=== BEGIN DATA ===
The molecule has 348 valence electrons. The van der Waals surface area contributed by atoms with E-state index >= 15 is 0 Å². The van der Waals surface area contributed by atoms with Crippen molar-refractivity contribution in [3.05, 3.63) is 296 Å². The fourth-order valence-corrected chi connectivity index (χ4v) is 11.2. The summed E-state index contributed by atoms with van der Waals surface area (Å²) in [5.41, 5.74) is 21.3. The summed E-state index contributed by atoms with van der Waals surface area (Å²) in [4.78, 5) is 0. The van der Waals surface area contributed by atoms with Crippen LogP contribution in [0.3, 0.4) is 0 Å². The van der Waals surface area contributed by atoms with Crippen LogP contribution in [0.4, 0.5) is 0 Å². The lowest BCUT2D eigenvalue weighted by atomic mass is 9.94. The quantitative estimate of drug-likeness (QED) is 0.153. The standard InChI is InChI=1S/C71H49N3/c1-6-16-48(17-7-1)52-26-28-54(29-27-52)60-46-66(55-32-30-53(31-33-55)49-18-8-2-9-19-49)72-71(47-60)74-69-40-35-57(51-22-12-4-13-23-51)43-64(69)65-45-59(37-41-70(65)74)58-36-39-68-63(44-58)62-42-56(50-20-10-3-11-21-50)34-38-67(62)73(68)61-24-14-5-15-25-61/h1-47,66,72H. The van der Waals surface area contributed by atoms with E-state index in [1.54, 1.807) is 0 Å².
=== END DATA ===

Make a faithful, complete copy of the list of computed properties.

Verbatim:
The molecule has 348 valence electrons. The van der Waals surface area contributed by atoms with E-state index >= 15 is 0 Å². The van der Waals surface area contributed by atoms with Crippen molar-refractivity contribution in [3.05, 3.63) is 296 Å². The fourth-order valence-corrected chi connectivity index (χ4v) is 11.2. The summed E-state index contributed by atoms with van der Waals surface area (Å²) in [5.41, 5.74) is 21.3. The summed E-state index contributed by atoms with van der Waals surface area (Å²) in [4.78, 5) is 0. The van der Waals surface area contributed by atoms with Crippen LogP contribution in [0.3, 0.4) is 0 Å². The van der Waals surface area contributed by atoms with Crippen LogP contribution in [0.4, 0.5) is 0 Å². The lowest BCUT2D eigenvalue weighted by atomic mass is 9.94. The quantitative estimate of drug-likeness (QED) is 0.153. The standard InChI is InChI=1S/C71H49N3/c1-6-16-48(17-7-1)52-26-28-54(29-27-52)60-46-66(55-32-30-53(31-33-55)49-18-8-2-9-19-49)72-71(47-60)74-69-40-35-57(51-22-12-4-13-23-51)43-64(69)65-45-59(37-41-70(65)74)58-36-39-68-63(44-58)62-42-56(50-20-10-3-11-21-50)34-38-67(62)73(68)61-24-14-5-15-25-61/h1-47,66,72H. The van der Waals surface area contributed by atoms with E-state index in [1.54, 1.807) is 0 Å².